1) What is your degree and your dissertation title?
I graduated with a PhD in Political Science in 2018. The title of my dissertation was “Calculating Bully: Explaining Chinese Coercion.”
2) What is your current position/title?
I am currently Assistant Professor of International Security in the Schar School of Policy and Government at George Mason University.
3) As is often the case for SSP alums, when you finished your dissertation you had an important choice to make between a position in the policy world and an academic career. What inclined you toward the option you chose? Do you have any advice to share with current SSP students as they weigh their career choices?
I have always wanted to be a professor since I was an undergraduate student. My undergraduate professor, Edward Friedman, influenced greatly. At the time when I was still a junior at the University of Wisconsin-Madison, he had been teaching at Wisconsin for over 40 years. I learned so much from his Chinese Foreign Policy class and admired his passion for teaching. Moreover, I personally prefer to take a step back from the policy world and research questions that matter for foreign policy making from a more neutral perspective. So academia is a natural choice for me. Nevertheless, my research is highly policy relevant and SSP certainly has an important impact on my interests in asking important policy questions. Therefore, being in a policy school is a perfect choice for me.
As for advice, I would say follow your passion instead of what is supposedly the “right” path for Ph.D. students. There is pressure from the academia to push Ph.D. students to pursue an academic career regardless of what they really want to do. What I learned from SSP that it is perfectly fine to choose the policy world and have some real-world impact on crucial questions to international security. Students should consider what career interests them the most, be it academia or the policy world. For those who would like exposure to both, I think policy schools might be a good choice.
4) Would you say that your experience at SSP has continued to influence your current position? What key concepts or values from SSP have served you well in your current position?
Yes, absolutely. SSP taught me to ask important and policy relevant questions, research that actually matters to the peace and stability of the world. In particular, my SSP experience has continued to push me to research questions that are empirically challenging but have important policy implications, for example, understanding the foreign policy decision making of authoritarian China. Moreover, I learned at SSP that one’s research should be both theoretically and empirically rigorous, which is something that I have carried over even in my teaching. My graduate grand strategy class, for example, examines both the theories that explain the grand strategic decisions of states and the empirical evaluation of chosen grand strategies.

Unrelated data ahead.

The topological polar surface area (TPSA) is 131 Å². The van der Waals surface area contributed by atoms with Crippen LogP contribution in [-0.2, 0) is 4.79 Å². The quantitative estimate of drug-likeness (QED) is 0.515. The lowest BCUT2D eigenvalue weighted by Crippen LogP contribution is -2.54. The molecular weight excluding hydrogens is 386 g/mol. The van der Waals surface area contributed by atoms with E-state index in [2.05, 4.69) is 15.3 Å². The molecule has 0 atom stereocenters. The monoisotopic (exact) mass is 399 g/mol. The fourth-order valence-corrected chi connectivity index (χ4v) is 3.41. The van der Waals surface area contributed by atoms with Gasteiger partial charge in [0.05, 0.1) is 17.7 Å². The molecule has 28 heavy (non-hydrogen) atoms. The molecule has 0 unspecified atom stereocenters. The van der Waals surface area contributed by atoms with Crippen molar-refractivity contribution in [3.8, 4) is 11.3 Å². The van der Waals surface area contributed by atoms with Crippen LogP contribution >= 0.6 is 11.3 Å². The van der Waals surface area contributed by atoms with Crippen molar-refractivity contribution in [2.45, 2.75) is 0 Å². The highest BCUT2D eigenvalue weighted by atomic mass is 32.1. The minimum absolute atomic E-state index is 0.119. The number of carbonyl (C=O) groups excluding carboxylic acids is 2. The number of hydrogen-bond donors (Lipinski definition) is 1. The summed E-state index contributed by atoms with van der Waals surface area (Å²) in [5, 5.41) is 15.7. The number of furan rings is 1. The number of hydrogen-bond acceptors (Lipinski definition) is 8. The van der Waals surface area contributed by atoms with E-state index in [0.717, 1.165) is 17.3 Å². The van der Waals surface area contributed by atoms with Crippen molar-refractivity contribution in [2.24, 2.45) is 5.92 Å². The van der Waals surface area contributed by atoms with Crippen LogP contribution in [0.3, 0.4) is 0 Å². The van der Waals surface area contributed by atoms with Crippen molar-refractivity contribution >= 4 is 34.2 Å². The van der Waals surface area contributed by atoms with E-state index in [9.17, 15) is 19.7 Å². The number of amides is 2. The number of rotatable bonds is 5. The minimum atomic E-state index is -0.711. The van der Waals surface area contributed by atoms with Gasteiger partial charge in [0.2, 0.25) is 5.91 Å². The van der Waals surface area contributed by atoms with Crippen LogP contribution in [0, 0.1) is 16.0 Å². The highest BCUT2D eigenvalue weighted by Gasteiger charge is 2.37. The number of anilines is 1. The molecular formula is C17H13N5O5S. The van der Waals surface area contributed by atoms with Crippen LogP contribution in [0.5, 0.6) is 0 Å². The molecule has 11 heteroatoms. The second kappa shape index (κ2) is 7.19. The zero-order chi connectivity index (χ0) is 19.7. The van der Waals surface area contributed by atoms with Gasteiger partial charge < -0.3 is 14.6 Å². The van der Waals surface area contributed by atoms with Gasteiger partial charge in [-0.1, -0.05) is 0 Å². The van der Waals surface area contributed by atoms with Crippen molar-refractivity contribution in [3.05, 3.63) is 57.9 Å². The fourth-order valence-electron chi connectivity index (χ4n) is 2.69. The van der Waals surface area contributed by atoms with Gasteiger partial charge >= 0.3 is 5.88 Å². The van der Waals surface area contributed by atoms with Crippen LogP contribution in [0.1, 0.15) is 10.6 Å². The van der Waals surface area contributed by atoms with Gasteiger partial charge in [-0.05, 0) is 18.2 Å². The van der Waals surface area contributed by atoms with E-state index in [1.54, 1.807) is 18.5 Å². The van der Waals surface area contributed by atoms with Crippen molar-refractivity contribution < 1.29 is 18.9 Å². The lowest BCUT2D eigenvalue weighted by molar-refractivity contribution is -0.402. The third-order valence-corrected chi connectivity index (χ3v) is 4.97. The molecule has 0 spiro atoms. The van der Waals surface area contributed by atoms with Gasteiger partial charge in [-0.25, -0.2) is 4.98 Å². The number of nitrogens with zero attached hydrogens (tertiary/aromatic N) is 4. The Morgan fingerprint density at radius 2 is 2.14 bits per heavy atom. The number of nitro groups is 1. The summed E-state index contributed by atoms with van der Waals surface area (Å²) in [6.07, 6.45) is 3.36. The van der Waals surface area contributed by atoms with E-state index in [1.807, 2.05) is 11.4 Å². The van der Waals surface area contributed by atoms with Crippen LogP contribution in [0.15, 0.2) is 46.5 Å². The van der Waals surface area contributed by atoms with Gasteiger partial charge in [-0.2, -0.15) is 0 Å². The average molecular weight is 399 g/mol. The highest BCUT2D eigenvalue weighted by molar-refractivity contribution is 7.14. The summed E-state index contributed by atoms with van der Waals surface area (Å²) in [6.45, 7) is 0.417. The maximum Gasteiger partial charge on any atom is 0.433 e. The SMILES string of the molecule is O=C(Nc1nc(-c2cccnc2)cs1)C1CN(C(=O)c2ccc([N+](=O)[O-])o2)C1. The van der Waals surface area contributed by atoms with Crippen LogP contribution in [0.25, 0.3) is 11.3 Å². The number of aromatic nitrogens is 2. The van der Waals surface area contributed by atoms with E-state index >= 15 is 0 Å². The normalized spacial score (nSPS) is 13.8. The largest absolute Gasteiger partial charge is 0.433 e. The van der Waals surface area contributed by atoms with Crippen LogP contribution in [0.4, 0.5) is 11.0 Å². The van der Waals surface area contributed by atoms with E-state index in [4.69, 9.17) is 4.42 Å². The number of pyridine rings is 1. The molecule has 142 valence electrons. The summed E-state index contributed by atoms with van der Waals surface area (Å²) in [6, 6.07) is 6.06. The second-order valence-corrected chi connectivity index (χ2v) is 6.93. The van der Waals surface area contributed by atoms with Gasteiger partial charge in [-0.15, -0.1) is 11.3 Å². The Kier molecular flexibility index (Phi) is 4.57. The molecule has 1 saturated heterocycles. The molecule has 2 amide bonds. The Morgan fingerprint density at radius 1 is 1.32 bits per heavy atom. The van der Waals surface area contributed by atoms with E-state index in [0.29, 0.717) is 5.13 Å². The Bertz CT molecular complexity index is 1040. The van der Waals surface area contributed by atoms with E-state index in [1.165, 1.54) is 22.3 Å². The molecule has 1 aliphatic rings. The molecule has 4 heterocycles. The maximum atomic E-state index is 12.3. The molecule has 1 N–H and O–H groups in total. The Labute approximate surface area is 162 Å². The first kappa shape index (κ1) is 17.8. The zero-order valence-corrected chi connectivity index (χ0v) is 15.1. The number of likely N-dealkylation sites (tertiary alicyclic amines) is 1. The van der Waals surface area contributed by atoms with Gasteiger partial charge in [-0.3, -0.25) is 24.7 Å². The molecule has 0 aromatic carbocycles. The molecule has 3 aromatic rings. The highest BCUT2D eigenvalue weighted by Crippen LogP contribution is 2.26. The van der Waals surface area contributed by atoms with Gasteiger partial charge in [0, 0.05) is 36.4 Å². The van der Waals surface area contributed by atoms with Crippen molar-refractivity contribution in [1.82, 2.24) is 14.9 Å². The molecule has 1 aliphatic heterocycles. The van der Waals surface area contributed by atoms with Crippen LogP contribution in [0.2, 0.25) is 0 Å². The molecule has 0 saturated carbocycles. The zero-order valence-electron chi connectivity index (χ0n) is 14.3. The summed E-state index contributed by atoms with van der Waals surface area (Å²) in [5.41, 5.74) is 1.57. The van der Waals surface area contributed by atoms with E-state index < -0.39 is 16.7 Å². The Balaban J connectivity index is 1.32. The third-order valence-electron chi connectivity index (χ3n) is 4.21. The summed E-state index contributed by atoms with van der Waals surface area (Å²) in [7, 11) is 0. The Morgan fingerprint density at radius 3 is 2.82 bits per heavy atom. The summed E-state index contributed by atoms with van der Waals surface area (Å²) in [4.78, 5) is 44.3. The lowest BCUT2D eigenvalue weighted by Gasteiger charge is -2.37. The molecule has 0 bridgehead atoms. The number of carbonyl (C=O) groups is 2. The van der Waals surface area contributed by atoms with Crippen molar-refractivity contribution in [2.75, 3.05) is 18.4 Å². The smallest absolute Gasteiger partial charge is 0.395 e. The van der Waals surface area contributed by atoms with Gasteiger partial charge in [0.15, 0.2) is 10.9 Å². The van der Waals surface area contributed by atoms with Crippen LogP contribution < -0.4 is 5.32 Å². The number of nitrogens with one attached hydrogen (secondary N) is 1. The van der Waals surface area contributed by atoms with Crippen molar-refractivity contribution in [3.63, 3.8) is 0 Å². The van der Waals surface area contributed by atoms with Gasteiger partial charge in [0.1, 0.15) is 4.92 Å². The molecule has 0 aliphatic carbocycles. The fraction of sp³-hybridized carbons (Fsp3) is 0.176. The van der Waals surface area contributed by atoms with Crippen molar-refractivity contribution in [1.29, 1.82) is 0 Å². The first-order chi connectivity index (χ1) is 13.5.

5) One of the primary premises of the MIT SSP is “War is an extension of politics. Politics causes wars. Policy must be the governing force.” Can you explain how, in your experience, this has been true or false? What has been your own experience?
Certainly. My own research examines when, why, and how China coerces other states over issues of national security. I found that whether China uses military coercion or non-military coercion is its rationale calculation, in particular, a combination of domestic political, economic, and external reputational concerns. As such, I would definitely argue that war decisions are political, be it international or internal politics.
6) What is the part of your current position that you think allows you the most satisfaction and/or dissatisfaction and why?
I enjoy my current position equally in terms of both teaching and research. However, I would say that what I love about my current position, that I would not be able to do in a non-academic position, is teaching the wonderful students here at Mason. It has such a diverse student body at both the graduate and undergraduate level. It is gratifying to know that students have learned something from me and I have also benefited from the interesting thoughts and experience that they shared.
7) What in your career are you most proud of and has SSP been a part of that?
I might say that I am really proud of my book project, which is a result of two and a half years of fieldwork in both China and the United States. It is based on my dissertation so SSP definitely has a critical impact on it.
8) What, outside of SSP and your work here, has been the factor that has most influenced who you are now, and what your current research interests are?
My family. I grew up in China and my grandparents were politically persecuted during the Chinese cultural revolution. I have always heard my family discussing politics growing up. My grandparents’ experience during the Cold War got me interested in international relations, especially international security. I am amazed at how high politics such as the U.S.-Soviet rivalry could affect the lives of individual citizens.
9) Looking back, what, if anything would you do differently?
I went to pursue my Ph.D. degree at MIT directly after I graduated from college. If I were to choose again, I would get some policy exposure first, maybe in a think tank in D.C. I think having policy experience helps one’s research.
10) What is the key piece of advice that you would pass along to current SSP graduate students, or those just beginning their careers?
I was encouraged to ask important questions when I was at MIT, even if it means it might be difficult and challenging to research them. And the questions should be what you are passionate about, not what is currently “hot” as a topic. I think current students should explore questions that matter to the world, but these questions should also be what interests you the most.